-by Stasia Bliss | 10/10/2017 |
On several different journeys, I spent weeks in the small Northwestern desert town of Pushkar, India, melting into the deeply spiritual and mystical feeling of the place. I learned while visiting that one of the only “living” Brahma temples exists there, next to the small, beautiful reflective lake sitting as the focal point of the entire village.
Pushkar is one of the few designated “holy” cities in India, where certain aspects of “normal” life are restricted, such as cars and other motor vehicles, alcohol, and meat. Instead, visitors and residents treat the small city like a constant religious ceremony and as it was, daily rituals were and are performed at the lip of the lake while tourists and pilgrims alike wander the dusty streets surrounding the still waters, making offerings and bathing in the lake. Bhang (a drink made from Cannabis) is also offered as a regular beverage in the city, which supports the consciousness sought while visiting there.
Perhaps the least celebrated and most unfamiliar deity in the Hindu pantheon is Brahma, Lord of Creation. Usually seen in a trifecta along with Lord Shiva (God of Destruction), and Lord Vishnu (Lord of Preservation), Brahma represents the impetus of Creation itself, the original OM, the actual embryo from which the universe itself is created, known in Sanskrit as Hiranya Garbha (The Golden Embryo).
As I go through the process of reflecting on how each of the Hindu deity archetypes speaks to an aspect of the self, I am in awe to realize how much disconnect there seems to be—in the world at large—to that which Brahma symbolizes, which I interpret to be core of existence itself and the “original,” prime-creative impulse.
In the stories, one day to Brahma is the equivalent of over 4 billion days to us. So it makes sense to the rational mind that that “original” piecing together of the fabric of creation, the initial architecture laid down through the hands of the vibratory consciousness named “Brahma,” is largely forgotten at this stage of the incarnation cycles. What is even more interesting to me is that Brahma is usually depicted with four heads, representing not only the four directions and the four Vedas, but the four Yugas, or epochs of time—of which we are at the final stage now of the fourth yuga (known as the Kali Yuga).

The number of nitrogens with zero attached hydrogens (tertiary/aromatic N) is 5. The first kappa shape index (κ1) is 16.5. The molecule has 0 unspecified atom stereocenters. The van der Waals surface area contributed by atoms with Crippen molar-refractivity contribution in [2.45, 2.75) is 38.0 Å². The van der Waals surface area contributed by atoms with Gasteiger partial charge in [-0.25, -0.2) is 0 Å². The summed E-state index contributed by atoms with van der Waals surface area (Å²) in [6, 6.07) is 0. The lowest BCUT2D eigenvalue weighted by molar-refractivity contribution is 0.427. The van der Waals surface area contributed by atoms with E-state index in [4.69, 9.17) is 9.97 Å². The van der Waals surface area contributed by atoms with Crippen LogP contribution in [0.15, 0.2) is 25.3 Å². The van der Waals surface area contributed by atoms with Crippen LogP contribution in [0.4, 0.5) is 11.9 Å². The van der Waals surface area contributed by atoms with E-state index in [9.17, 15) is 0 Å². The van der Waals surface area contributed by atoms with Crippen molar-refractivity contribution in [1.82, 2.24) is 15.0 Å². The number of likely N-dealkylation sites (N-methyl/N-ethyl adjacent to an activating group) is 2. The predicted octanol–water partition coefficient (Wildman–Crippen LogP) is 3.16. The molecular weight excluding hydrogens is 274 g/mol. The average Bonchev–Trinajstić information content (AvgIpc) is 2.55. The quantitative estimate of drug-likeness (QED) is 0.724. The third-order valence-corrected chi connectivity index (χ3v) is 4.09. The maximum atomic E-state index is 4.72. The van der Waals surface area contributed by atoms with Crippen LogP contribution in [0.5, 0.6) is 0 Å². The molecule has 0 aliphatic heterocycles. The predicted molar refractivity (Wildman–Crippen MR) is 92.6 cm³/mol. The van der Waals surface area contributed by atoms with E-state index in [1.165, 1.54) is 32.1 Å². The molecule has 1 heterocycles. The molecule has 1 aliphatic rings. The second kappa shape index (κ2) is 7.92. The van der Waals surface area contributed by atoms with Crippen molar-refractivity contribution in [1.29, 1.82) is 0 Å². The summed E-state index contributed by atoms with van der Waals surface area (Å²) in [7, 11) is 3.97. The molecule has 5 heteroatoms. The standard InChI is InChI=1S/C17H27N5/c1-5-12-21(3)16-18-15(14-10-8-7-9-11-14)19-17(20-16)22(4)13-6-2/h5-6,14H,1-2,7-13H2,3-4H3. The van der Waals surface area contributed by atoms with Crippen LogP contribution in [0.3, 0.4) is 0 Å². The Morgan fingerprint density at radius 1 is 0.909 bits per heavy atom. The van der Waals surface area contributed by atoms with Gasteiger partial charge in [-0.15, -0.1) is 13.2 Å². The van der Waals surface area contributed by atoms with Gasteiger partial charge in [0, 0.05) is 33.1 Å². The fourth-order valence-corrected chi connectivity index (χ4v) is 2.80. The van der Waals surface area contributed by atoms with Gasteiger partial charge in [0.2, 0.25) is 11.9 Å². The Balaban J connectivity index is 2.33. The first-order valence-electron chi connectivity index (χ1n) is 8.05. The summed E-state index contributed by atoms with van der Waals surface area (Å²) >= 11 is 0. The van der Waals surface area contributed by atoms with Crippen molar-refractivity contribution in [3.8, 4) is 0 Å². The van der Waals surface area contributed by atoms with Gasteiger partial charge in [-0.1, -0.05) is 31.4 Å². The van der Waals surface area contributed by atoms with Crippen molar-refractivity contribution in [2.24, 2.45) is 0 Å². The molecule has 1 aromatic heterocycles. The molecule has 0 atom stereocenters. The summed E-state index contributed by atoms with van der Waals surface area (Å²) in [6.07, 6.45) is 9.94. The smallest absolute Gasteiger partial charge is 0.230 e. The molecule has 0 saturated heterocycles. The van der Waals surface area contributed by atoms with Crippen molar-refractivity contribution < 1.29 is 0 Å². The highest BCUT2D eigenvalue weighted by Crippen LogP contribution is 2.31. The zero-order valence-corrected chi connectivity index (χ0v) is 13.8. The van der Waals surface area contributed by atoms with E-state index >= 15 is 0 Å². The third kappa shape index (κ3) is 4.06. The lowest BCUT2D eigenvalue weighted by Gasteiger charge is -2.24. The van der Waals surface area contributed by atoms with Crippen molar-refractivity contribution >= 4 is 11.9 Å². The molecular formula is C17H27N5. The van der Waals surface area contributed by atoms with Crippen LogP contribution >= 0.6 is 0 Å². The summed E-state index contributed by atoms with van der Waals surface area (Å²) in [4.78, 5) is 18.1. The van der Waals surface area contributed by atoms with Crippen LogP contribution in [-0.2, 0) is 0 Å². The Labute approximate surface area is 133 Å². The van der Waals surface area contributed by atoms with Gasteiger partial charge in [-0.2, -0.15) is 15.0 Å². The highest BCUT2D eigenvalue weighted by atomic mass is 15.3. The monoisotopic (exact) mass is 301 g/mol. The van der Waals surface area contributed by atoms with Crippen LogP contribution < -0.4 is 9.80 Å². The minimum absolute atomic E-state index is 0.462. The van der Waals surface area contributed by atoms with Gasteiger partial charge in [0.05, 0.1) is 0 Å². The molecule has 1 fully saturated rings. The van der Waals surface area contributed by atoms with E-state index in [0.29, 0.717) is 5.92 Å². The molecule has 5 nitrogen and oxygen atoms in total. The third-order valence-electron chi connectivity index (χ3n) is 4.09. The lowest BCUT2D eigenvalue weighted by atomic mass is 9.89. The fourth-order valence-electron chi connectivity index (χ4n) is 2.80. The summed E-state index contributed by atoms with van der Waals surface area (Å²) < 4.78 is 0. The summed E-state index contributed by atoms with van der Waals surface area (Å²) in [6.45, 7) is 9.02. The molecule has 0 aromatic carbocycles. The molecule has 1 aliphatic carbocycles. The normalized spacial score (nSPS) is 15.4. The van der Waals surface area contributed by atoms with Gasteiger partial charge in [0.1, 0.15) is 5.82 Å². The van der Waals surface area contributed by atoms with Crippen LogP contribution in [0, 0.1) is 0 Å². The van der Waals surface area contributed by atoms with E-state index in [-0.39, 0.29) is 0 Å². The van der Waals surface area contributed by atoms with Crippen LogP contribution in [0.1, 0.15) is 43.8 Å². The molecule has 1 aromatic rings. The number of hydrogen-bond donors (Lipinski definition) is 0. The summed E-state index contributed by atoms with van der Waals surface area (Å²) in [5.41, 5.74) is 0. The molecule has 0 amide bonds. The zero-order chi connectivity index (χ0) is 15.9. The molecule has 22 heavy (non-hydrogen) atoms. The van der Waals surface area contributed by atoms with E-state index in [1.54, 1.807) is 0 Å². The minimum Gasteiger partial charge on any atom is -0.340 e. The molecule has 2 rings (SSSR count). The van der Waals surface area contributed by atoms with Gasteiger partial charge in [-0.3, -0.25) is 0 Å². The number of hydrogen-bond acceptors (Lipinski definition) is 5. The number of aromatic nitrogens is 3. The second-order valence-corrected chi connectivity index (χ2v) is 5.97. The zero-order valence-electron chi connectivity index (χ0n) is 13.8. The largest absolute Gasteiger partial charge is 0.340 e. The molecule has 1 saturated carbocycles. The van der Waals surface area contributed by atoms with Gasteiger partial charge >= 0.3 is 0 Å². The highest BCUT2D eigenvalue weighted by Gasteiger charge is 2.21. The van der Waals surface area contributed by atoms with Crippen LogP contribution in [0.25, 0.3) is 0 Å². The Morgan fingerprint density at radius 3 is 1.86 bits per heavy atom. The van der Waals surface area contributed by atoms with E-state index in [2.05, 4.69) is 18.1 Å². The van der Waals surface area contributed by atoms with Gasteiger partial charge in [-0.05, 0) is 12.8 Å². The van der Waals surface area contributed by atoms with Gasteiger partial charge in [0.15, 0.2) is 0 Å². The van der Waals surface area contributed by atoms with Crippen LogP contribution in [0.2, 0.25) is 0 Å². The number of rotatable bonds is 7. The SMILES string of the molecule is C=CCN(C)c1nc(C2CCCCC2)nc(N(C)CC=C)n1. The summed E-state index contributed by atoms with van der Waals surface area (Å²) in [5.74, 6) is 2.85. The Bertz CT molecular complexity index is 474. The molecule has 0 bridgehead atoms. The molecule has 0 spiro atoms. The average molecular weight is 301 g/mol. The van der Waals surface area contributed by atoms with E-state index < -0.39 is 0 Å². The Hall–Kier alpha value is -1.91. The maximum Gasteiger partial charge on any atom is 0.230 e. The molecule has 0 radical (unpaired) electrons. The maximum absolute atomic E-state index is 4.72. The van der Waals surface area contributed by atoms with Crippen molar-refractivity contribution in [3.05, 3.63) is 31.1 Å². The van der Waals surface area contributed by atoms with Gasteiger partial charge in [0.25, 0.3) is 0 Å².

So, if Brahma represents the original and “first” creative impulse of the Allness, desiring to experience itself as the many, in the forms we now experience, perhaps we are becoming aware, yet again, of this aspect of Self because it is nearing time, once again—to newly create.
When I ponder the potency of invoking Brahma, with the awareness I now have of him, it becomes clear to me why his image has all but dissolved from the practices of worship and recognition throughout the ages. It is like once creation has been sparked into life, the other aspects of the trinity (Vishnu, the preserver, and Shiva, the destroyer/recycler) come into play. Their influence acts on through the various phases of the four Yugas and are in fact the only two of the original three needed until the four-stages of cycles complete—hence the “one day of Brahma” understanding. Wouldn’t it make sense that Brahma, as the “impetus of it all,” the “original thought” would not have a job for a while, but instead turn the “responsibility” of perpetual creation over to Shiva—who is expert in the art of death, destruction, and reincarnation—and then to Vishnu to sustain the dream—in all its stages? Brahma is once again being called forth in our awareness perhaps because we, as a collective representation of consciousness, are ready to create anew again.
Here we are, at the end of an epoch. And not even just one of them, but a complete cycle of four main Yugas: the Satya Yuga (age of truth), Treta Yuga, Dwapara Yuga, and Kali Yuga. In this very time period, we are experiencing what is known as the “end” of Brahma’s day. And so, wouldn’t it make sense, as we become more and more aware of the creator beings we are, that we would begin to access the core of our manifestation abilities as architects of creation as well? So not only are we able to take the existing creation and move the parts around in order to meet the desires of our hearts and the inspirations in our spirits (as with the aspect of Shiva), but we can now instead, or again, begin to harness the potency of knowing the Self to be the Source Power from which (and through which) new creation springs—Brahma.
Now that we have the general idea of what Brahma represents within our beings, I find it necessary to delve a little deeper into the tales of him, in order to gain further clarity on what other elements this creative impulse contains. In many creation stories of Brahma, he springs from the Navel of Vishnu—who is the preserver of the universe, long surrendered into one eternal yoga nidra. Yoga nidra is a state of mind which is lucidly dream-like…and so it seems that from an empowerment state(3rd chakra) of a lucid dream did Brahma spring forth and cause new creation to be formed. Sounds a lot like now, in the portion of time/space we are currently living. Does it not?
It is interesting to note that in one of the original stories of how the Brahma temple in Pushkar came to be, Lord Brahma was chasing a demon who was killing children and harassing people, and he slew the demon with his lotus blossom, whose pieces fell to earth and created the lake in Pushkar. After this occurrence, Brahma decided to perform yagya (fire ceremony) at the lake in order to protect it from the demons. Awaiting his wife, Saraswati (Goddess of Music and Art, and also an independent woman), who was late due to rounding up her other goddess sisters—such as Lakshmi and Parvati—Brahma got impatient for the ceremony to begin and so quickly married a local woman, Gayatri, to help him with the yagya.